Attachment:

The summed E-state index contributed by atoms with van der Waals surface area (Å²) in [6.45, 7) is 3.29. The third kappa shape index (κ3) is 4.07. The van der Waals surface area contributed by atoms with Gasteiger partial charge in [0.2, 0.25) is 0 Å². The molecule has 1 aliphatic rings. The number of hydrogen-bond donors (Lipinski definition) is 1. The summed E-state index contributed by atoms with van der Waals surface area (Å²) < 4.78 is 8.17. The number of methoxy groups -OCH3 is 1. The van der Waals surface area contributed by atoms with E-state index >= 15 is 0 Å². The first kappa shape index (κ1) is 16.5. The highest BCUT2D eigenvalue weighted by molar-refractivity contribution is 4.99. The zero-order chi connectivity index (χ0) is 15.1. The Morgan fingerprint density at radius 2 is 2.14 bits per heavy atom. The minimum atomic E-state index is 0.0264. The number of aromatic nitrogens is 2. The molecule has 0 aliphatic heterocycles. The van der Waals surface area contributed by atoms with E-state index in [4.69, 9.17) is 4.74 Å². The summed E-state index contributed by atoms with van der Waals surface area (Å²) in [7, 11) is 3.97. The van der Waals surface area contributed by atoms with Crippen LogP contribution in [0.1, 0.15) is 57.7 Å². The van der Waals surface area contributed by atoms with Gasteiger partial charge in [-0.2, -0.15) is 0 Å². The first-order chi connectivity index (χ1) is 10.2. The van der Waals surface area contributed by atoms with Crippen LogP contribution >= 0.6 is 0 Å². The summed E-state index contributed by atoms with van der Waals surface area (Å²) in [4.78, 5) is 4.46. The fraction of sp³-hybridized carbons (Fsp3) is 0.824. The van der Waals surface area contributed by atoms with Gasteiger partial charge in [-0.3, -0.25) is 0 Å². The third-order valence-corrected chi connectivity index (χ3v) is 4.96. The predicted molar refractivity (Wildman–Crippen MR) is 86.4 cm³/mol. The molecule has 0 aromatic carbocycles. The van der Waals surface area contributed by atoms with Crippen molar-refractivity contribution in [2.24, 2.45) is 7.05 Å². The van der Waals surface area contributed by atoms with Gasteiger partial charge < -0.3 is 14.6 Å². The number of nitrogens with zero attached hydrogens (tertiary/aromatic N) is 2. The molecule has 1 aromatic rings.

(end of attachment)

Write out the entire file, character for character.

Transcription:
The summed E-state index contributed by atoms with van der Waals surface area (Å²) in [6.45, 7) is 3.29. The third kappa shape index (κ3) is 4.07. The van der Waals surface area contributed by atoms with Gasteiger partial charge in [0.2, 0.25) is 0 Å². The molecule has 1 aliphatic rings. The number of hydrogen-bond donors (Lipinski definition) is 1. The summed E-state index contributed by atoms with van der Waals surface area (Å²) < 4.78 is 8.17. The number of methoxy groups -OCH3 is 1. The van der Waals surface area contributed by atoms with E-state index >= 15 is 0 Å². The first kappa shape index (κ1) is 16.5. The highest BCUT2D eigenvalue weighted by molar-refractivity contribution is 4.99. The zero-order chi connectivity index (χ0) is 15.1. The Morgan fingerprint density at radius 2 is 2.14 bits per heavy atom. The minimum atomic E-state index is 0.0264. The number of aromatic nitrogens is 2. The molecule has 0 aliphatic heterocycles. The van der Waals surface area contributed by atoms with E-state index in [4.69, 9.17) is 4.74 Å². The summed E-state index contributed by atoms with van der Waals surface area (Å²) in [7, 11) is 3.97. The van der Waals surface area contributed by atoms with Crippen LogP contribution in [0.1, 0.15) is 57.7 Å². The van der Waals surface area contributed by atoms with Gasteiger partial charge in [-0.2, -0.15) is 0 Å². The first-order chi connectivity index (χ1) is 10.2. The van der Waals surface area contributed by atoms with Crippen LogP contribution >= 0.6 is 0 Å². The summed E-state index contributed by atoms with van der Waals surface area (Å²) in [4.78, 5) is 4.46. The fraction of sp³-hybridized carbons (Fsp3) is 0.824. The van der Waals surface area contributed by atoms with Gasteiger partial charge in [-0.3, -0.25) is 0 Å². The third-order valence-corrected chi connectivity index (χ3v) is 4.96. The predicted molar refractivity (Wildman–Crippen MR) is 86.4 cm³/mol. The molecule has 0 aromatic carbocycles. The van der Waals surface area contributed by atoms with Crippen molar-refractivity contribution in [2.24, 2.45) is 7.05 Å². The van der Waals surface area contributed by atoms with Gasteiger partial charge < -0.3 is 14.6 Å². The number of nitrogens with zero attached hydrogens (tertiary/aromatic N) is 2. The molecule has 1 aromatic rings.